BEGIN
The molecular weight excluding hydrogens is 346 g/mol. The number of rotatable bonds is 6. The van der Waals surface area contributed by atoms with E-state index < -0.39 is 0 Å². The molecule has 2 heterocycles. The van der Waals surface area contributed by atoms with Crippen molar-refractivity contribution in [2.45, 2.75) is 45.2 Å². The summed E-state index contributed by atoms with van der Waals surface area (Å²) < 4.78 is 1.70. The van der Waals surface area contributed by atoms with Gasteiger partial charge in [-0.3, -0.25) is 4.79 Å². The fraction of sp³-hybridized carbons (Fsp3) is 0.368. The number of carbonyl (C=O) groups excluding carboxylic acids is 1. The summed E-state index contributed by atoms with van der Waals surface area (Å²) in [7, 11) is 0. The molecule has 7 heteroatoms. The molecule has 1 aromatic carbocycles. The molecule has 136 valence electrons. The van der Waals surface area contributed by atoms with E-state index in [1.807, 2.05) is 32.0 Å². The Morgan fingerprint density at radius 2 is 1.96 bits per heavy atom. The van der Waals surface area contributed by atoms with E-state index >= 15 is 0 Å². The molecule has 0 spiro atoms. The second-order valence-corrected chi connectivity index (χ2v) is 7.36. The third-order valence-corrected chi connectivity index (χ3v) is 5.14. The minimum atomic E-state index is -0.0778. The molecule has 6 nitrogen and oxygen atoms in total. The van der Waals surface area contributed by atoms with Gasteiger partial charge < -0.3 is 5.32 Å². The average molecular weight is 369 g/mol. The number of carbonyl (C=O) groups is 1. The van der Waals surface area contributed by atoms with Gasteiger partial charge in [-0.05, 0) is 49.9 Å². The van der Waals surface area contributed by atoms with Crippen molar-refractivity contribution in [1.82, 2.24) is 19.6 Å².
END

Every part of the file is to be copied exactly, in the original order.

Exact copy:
The molecular weight excluding hydrogens is 346 g/mol. The number of rotatable bonds is 6. The van der Waals surface area contributed by atoms with E-state index < -0.39 is 0 Å². The molecule has 2 heterocycles. The van der Waals surface area contributed by atoms with Crippen molar-refractivity contribution in [2.45, 2.75) is 45.2 Å². The summed E-state index contributed by atoms with van der Waals surface area (Å²) < 4.78 is 1.70. The van der Waals surface area contributed by atoms with Gasteiger partial charge in [-0.3, -0.25) is 4.79 Å². The fraction of sp³-hybridized carbons (Fsp3) is 0.368. The number of carbonyl (C=O) groups excluding carboxylic acids is 1. The summed E-state index contributed by atoms with van der Waals surface area (Å²) in [7, 11) is 0. The molecule has 7 heteroatoms. The molecule has 1 aromatic carbocycles. The molecule has 136 valence electrons. The van der Waals surface area contributed by atoms with E-state index in [1.807, 2.05) is 32.0 Å². The Morgan fingerprint density at radius 2 is 1.96 bits per heavy atom. The van der Waals surface area contributed by atoms with E-state index >= 15 is 0 Å². The molecule has 0 spiro atoms. The second-order valence-corrected chi connectivity index (χ2v) is 7.36. The third-order valence-corrected chi connectivity index (χ3v) is 5.14. The minimum atomic E-state index is -0.0778. The molecule has 6 nitrogen and oxygen atoms in total. The van der Waals surface area contributed by atoms with Gasteiger partial charge < -0.3 is 5.32 Å². The average molecular weight is 369 g/mol. The number of carbonyl (C=O) groups is 1. The van der Waals surface area contributed by atoms with Gasteiger partial charge in [-0.05, 0) is 49.9 Å². The van der Waals surface area contributed by atoms with Crippen molar-refractivity contribution in [1.82, 2.24) is 19.6 Å².